There has been a lot of talk about Australia’s “hot property market”, however there has actually been little value growth over the past decade outside of Sydney and Melbourne, with negative growth in some regions, according to research by CoreLogic.
There have been several influential factors affecting value growth around Australia over the past decade, including:
- The Global Financial Crisis (GFC)
- Periods of rising and falling mortgage rates
- Heightened levels of investment
- Growing demand for housing from foreign investors
Change in dwelling values, 10 years to January 2018
National dwelling value growth increased by 41.8 per cent over the 10 years leading to January 2018. This has mainly been driven by Sydney and Melbourne, which saw significant dwelling value growth over the decade.
Sydney dwelling values grew 79.3 per cent, followed by Melbourne dwelling values increasing by 72.4 per cent. Regional Victoria also saw strong growth levels (42.7 per cent), making these three regions the only places in Australia to see value growth in excess of the National figure.
Regional WA saw the largest decrease in dwelling value, falling by -29.5 per cent. This was followed by Perth (-6.9 per cent) and Regional QLD (-5.1 per cent). These areas were also hit hard during the GFC, and have struggled to climb out of negative numbers.
Decline in dwelling values during GFC (early 2008 to early 2009)
CoreLogic Head Researcher, Cameron Kusher, has described the influence of the 2008 GFC as causing “dwelling values to begin to slide” but the housing market improved shortly after.
“Although the periods of decline varied across regions, generally values started to fall early in 2008 with value growth returning in early 2009. The declines were fairly short and sharp.
“The declining housing market was reversed due to two main factors: a swift reduction in mortgage rates and the introduction of government stimulus including additional first home buyer incentives which helped stimulate growth in demand and subsequently values,” said Kusher.
Western Australia dwelling value growth suffered most significantly in this time, with Regional WA falling by -12.2 per cent, and Perth falling by -11 per cent.
Decline in dwelling values between 2010-2012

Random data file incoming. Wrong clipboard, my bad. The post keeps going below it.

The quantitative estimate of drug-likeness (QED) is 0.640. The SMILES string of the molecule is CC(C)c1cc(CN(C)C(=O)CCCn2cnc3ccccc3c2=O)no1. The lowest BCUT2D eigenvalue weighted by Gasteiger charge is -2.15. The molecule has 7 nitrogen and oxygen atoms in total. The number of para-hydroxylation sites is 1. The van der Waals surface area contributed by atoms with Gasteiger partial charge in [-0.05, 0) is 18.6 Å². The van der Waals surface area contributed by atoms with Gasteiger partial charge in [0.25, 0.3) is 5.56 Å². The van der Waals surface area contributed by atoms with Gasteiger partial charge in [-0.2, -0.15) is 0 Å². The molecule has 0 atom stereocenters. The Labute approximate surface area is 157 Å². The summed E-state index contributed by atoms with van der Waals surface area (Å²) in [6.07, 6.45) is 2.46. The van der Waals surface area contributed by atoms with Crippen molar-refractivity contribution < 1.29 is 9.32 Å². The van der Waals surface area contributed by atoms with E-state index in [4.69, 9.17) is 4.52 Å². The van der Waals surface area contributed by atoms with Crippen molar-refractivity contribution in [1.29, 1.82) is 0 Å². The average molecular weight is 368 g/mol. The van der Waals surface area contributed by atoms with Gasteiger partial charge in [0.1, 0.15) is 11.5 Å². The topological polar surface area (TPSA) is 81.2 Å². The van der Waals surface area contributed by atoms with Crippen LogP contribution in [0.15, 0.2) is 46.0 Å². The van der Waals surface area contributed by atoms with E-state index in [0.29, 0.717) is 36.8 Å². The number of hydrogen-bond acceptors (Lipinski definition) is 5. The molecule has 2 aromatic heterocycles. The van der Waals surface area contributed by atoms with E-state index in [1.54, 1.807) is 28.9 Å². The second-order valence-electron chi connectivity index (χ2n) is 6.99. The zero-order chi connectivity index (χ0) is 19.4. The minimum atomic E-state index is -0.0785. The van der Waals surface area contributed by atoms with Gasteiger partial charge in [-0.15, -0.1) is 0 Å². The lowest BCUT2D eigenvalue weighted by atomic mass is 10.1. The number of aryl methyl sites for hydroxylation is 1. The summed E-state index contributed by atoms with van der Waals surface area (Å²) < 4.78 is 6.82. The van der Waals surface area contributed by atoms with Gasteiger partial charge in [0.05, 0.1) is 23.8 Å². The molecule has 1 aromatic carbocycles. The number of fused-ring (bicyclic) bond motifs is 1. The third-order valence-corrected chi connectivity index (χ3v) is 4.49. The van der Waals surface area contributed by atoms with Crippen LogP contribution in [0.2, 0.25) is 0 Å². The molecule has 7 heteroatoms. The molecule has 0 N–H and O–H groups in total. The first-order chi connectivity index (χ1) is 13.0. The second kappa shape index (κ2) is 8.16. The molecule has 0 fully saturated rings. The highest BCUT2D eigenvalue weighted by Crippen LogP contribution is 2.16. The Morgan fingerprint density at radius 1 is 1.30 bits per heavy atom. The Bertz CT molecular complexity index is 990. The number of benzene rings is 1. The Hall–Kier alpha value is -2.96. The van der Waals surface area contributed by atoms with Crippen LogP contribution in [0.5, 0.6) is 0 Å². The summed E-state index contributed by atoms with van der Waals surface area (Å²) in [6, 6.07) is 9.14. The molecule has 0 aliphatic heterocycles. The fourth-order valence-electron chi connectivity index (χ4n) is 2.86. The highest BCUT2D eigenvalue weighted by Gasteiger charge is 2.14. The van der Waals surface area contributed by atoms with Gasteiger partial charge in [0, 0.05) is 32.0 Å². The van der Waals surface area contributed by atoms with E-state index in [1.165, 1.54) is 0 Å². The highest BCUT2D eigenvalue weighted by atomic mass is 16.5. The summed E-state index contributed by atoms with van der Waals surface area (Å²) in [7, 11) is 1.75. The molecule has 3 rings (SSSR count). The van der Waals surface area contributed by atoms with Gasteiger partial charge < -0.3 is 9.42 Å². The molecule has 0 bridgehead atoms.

CoreLogic data found that between June 2010 and February 2012, national dwelling values fell by -6.5 per cent.
During this period, QLD overtook WA in declining dwelling values across Australia. Regional QLD fell by -11.1 per cent and Brisbane fell by -10.6 per cent.
“Following the stimulus-led re-inflation of dwelling values post-GFC, as the stimulus was removed from the market values once again started to fall,” said Mr Kusher.
“First home buyer incentives were removed and the Reserve Bank started to lift interest rates from their generational lows.
“Between 2010 and 2012, although timing does vary somewhat across the regions, the national housing market once again experienced value declines,” said Mr Kusher.
Change in dwelling values from their historic market peak to January 2018
CoreLogic has also charted the differences between dwelling values as of January 2018, and that areas historic peak. For most of Australia, current dwelling values are lower than their highest peak throughout the last decade.
Brisbane and Hobart are the only capital cities in which values were not lower than their previous peak over the ten year period. This was also seen in Regional NSW, Regional VIC and Regional Tas.
The most significant change over the ten year period was seen in Regional WA. Dwelling values in Regional WA for January 2018 are 29.5 per cent lower than when they were at last at peak ten years ago (January 2008).
In terms of capital cities, Darwin saw the most significant change in dwelling values as of January 2018 compared to its peak. Dwelling values in Darwin for January 2018 are 21.7 per cent lower than when they were at last at peak in May 2014.
According to CoreLogic Head Researcher, Cameron Kusher, this data highlights that “despite most regions of the country having seen dwelling values increase over the past decade, within that decade there have been periods in which values have fallen.”
“The data presented also highlights how during the value growth periods, growth has very much been slanted towards the Sydney and Melbourne markets.
“With dwelling values now falling in a number of regions, it will be interesting to see how rapidly values, fall, what may or may not be done to slow the falls and how the market declines will compare to other periods of decline over the past decade,” said Mr Kusher.